IfG rejects claims a Labour 'supermajority' would be dangerous

Think tank argues that any government's attitude to scrutiny is more important than majority size
Supermajority fears: Grant Shapps. Photo: Eleventh Hour Photography/Alamy Live News

By Jim Dunton

20 Jun 2024

The Institute for Government has questioned the truthfulness of recent Conservative Party claims that a "supermajority" for Labour in next month's general election would be bad for parliamentary scrutiny.

Defence secretary Grant Shapps is a leading proponent of the theory. As the Conservatives have continued to trail Labour by 20 points in the opinion poles ahead of the 4 July vote, Shapps has repeatedly cautioned that a parliamentary landslide for Sir Keir Starmer would be "very dangerous for Britain".

The defence secretary's argument is that Labour would enjoy "unchecked power" with a majority significantly in excess of the 80 seats that then-Conservative leader Boris Johnson secured in 2019's general election.

IfG director Hannah White said it was "untrue" to suggest that a Labour supermajority would lead to a sudden dramatic loss in the effectiveness of parliamentary scrutiny.

"The rules of the House of Commons have always provided significant advantages to the party of government – being one of the most executive-dominated parliaments in the world," she said in a comment piece on the think tank's website.

"Curiously, this is a fact that has not appeared to bother the Conservatives for the past 14 years."

White added that concerns about the impact of any future supermajority in parliament came against the backdrop of declining scrutiny over the past decade.

"In parliamentary terms the difference between an 80-seat and 200-seat majority is not material," she said. "The most significant factor for democracy is the attitude a government takes to the role of parliament and the value of scrutiny."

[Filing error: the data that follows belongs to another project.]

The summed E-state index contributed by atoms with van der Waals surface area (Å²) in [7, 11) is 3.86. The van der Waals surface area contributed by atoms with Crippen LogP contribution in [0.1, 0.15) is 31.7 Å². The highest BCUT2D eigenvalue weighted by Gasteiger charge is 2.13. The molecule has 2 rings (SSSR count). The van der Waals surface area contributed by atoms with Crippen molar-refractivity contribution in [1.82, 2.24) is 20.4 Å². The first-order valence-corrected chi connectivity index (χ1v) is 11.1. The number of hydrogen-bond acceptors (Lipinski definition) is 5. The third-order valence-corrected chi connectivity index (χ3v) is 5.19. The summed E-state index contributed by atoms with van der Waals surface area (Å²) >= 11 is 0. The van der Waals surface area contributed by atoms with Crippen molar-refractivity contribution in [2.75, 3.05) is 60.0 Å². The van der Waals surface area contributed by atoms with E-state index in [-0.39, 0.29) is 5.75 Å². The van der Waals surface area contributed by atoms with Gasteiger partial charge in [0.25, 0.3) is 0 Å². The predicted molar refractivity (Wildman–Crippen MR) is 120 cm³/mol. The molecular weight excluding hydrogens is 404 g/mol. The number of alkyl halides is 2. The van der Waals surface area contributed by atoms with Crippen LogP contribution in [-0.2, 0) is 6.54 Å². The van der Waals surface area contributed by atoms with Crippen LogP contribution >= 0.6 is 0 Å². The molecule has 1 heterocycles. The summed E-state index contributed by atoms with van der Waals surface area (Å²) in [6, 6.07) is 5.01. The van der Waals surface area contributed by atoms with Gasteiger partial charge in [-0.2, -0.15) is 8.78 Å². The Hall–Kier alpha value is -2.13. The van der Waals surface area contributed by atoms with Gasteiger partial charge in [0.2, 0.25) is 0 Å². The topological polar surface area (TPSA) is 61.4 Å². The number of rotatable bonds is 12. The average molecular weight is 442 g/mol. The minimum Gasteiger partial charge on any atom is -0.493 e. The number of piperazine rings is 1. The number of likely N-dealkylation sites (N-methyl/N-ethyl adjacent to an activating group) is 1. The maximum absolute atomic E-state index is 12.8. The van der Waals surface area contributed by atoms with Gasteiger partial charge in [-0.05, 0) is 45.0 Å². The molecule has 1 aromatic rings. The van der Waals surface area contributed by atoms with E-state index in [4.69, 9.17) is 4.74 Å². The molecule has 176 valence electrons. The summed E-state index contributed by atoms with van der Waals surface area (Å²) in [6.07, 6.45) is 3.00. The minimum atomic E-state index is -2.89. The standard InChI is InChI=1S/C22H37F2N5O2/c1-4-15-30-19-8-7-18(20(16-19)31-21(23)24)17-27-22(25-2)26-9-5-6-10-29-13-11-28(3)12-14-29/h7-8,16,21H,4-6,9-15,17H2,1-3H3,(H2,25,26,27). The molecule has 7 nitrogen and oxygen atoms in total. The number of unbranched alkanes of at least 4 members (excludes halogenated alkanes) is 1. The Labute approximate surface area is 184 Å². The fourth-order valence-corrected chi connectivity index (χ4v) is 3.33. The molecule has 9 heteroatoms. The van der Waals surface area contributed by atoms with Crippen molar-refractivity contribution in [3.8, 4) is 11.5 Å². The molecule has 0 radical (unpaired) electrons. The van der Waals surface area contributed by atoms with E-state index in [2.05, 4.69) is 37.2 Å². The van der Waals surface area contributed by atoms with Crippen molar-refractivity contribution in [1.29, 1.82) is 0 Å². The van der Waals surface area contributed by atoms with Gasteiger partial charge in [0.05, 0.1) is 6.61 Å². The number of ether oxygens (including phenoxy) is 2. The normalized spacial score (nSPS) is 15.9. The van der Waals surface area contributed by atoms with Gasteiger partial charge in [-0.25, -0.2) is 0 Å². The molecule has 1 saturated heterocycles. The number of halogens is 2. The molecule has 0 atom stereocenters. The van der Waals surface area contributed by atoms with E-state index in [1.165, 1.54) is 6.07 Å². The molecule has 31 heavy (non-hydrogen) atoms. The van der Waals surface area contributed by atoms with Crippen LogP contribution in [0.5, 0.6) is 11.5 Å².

Tony Blair's New Labour secured a majority of 179 seats in its landslide 1997 general-election win.

However, White pointed to former prime minister Theresa May's decision not to give parliament a meaningful role in discussions on what shape a Brexit deal should take during her three years in No.10 as an example of why a supermajority need not be an issue.

"Even with a slim and then non-existent majority she was able to proceed – ultimately to her own detriment – without allowing meaningful scrutiny of her plans, at one stage refusing to allow inconvenient opposition or backbench debates in the Commons for a period of over five months," White said.

She added that May's successor, Boris Johnson, had used the 80-seat majority he secured in 2019 to adopt the attitude that nobody should be able to oppose his parliamentary plans.

"His ministers refused to entertain even the smallest amendments to bills and some were extremely reluctant to appear before select committees," White said. "He was free with the creation of new ministerial powers and their exercise – using secondary legislation to pass numerous measures without the possibility of parliamentary opposition. In practice, his opposition came more from within his own party than other parties."

White said that voters who are worried about the prospect of a large Labour majority should grill Labour candidates about the attitude that they plan to take to scrutiny in government.

She acknowledged, however, that there would be significant downsides of a Labour supermajority for the Conservative Party, over and above the loss of power.

She said shadowing government ministers and chairing and sitting on select committees would be "challenging" for a Conservative official opposition "much outnumbered" by a Labour government.

White added that the payment of "short money" funding to support the official opposition relies heavily on the number of seats won, meaning that a "much diminished" opposition would also face an additional financial crunch.

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